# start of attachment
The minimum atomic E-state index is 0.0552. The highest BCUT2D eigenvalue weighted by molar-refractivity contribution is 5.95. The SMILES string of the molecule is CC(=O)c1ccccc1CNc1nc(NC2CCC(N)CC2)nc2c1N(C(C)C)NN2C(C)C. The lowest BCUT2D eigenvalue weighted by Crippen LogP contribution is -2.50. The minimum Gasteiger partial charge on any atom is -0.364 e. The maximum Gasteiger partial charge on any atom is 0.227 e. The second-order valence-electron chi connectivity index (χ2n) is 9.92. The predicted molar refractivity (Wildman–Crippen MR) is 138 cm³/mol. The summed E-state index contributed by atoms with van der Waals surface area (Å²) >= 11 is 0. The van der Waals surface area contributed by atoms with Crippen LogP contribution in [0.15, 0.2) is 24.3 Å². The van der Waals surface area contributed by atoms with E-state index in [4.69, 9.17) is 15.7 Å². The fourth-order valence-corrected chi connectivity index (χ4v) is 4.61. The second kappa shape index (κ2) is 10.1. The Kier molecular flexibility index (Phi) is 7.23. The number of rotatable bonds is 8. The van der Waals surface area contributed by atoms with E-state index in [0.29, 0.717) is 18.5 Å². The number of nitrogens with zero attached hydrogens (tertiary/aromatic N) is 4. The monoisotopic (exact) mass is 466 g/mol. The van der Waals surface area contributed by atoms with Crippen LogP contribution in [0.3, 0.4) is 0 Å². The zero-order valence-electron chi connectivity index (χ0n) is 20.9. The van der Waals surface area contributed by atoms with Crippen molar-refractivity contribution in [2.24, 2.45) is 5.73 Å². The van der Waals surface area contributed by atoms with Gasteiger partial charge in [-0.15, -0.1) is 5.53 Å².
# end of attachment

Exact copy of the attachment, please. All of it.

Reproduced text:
The minimum atomic E-state index is 0.0552. The highest BCUT2D eigenvalue weighted by molar-refractivity contribution is 5.95. The SMILES string of the molecule is CC(=O)c1ccccc1CNc1nc(NC2CCC(N)CC2)nc2c1N(C(C)C)NN2C(C)C. The lowest BCUT2D eigenvalue weighted by Crippen LogP contribution is -2.50. The minimum Gasteiger partial charge on any atom is -0.364 e. The maximum Gasteiger partial charge on any atom is 0.227 e. The second-order valence-electron chi connectivity index (χ2n) is 9.92. The predicted molar refractivity (Wildman–Crippen MR) is 138 cm³/mol. The summed E-state index contributed by atoms with van der Waals surface area (Å²) >= 11 is 0. The van der Waals surface area contributed by atoms with Crippen LogP contribution in [0.15, 0.2) is 24.3 Å². The van der Waals surface area contributed by atoms with E-state index in [4.69, 9.17) is 15.7 Å². The fourth-order valence-corrected chi connectivity index (χ4v) is 4.61. The second kappa shape index (κ2) is 10.1. The Kier molecular flexibility index (Phi) is 7.23. The number of rotatable bonds is 8. The van der Waals surface area contributed by atoms with E-state index in [0.29, 0.717) is 18.5 Å². The number of nitrogens with zero attached hydrogens (tertiary/aromatic N) is 4. The monoisotopic (exact) mass is 466 g/mol. The van der Waals surface area contributed by atoms with Crippen LogP contribution in [0.3, 0.4) is 0 Å². The zero-order valence-electron chi connectivity index (χ0n) is 20.9. The van der Waals surface area contributed by atoms with Crippen molar-refractivity contribution in [2.24, 2.45) is 5.73 Å². The van der Waals surface area contributed by atoms with Gasteiger partial charge in [-0.15, -0.1) is 5.53 Å².